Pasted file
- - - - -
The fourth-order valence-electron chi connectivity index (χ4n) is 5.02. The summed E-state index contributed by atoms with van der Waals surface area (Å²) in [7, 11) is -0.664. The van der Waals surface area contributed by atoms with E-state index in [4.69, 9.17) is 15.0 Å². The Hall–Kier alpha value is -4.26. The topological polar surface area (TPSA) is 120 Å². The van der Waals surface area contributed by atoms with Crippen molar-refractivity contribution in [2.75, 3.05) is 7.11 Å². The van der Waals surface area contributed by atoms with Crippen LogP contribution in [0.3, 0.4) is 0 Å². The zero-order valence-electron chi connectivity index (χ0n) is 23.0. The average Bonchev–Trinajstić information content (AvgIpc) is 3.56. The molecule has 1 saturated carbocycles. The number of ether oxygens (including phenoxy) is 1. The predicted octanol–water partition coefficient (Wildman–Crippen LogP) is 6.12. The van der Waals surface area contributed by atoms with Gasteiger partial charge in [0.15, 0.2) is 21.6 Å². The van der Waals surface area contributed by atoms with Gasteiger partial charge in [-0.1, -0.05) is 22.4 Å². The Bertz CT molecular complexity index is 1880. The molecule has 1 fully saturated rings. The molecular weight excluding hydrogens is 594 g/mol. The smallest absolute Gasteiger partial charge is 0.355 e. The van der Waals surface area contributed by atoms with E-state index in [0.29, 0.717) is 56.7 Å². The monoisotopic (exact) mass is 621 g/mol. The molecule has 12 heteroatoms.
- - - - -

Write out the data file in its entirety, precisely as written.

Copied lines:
The fourth-order valence-electron chi connectivity index (χ4n) is 5.02. The summed E-state index contributed by atoms with van der Waals surface area (Å²) in [7, 11) is -0.664. The van der Waals surface area contributed by atoms with E-state index in [4.69, 9.17) is 15.0 Å². The Hall–Kier alpha value is -4.26. The topological polar surface area (TPSA) is 120 Å². The van der Waals surface area contributed by atoms with Crippen molar-refractivity contribution in [2.75, 3.05) is 7.11 Å². The van der Waals surface area contributed by atoms with Crippen LogP contribution in [0.3, 0.4) is 0 Å². The zero-order valence-electron chi connectivity index (χ0n) is 23.0. The average Bonchev–Trinajstić information content (AvgIpc) is 3.56. The molecule has 1 saturated carbocycles. The number of ether oxygens (including phenoxy) is 1. The predicted octanol–water partition coefficient (Wildman–Crippen LogP) is 6.12. The van der Waals surface area contributed by atoms with Gasteiger partial charge in [0.15, 0.2) is 21.6 Å². The van der Waals surface area contributed by atoms with Gasteiger partial charge in [-0.1, -0.05) is 22.4 Å². The Bertz CT molecular complexity index is 1880. The molecule has 1 fully saturated rings. The molecular weight excluding hydrogens is 594 g/mol. The smallest absolute Gasteiger partial charge is 0.355 e. The van der Waals surface area contributed by atoms with E-state index in [0.29, 0.717) is 56.7 Å². The monoisotopic (exact) mass is 621 g/mol. The molecule has 12 heteroatoms.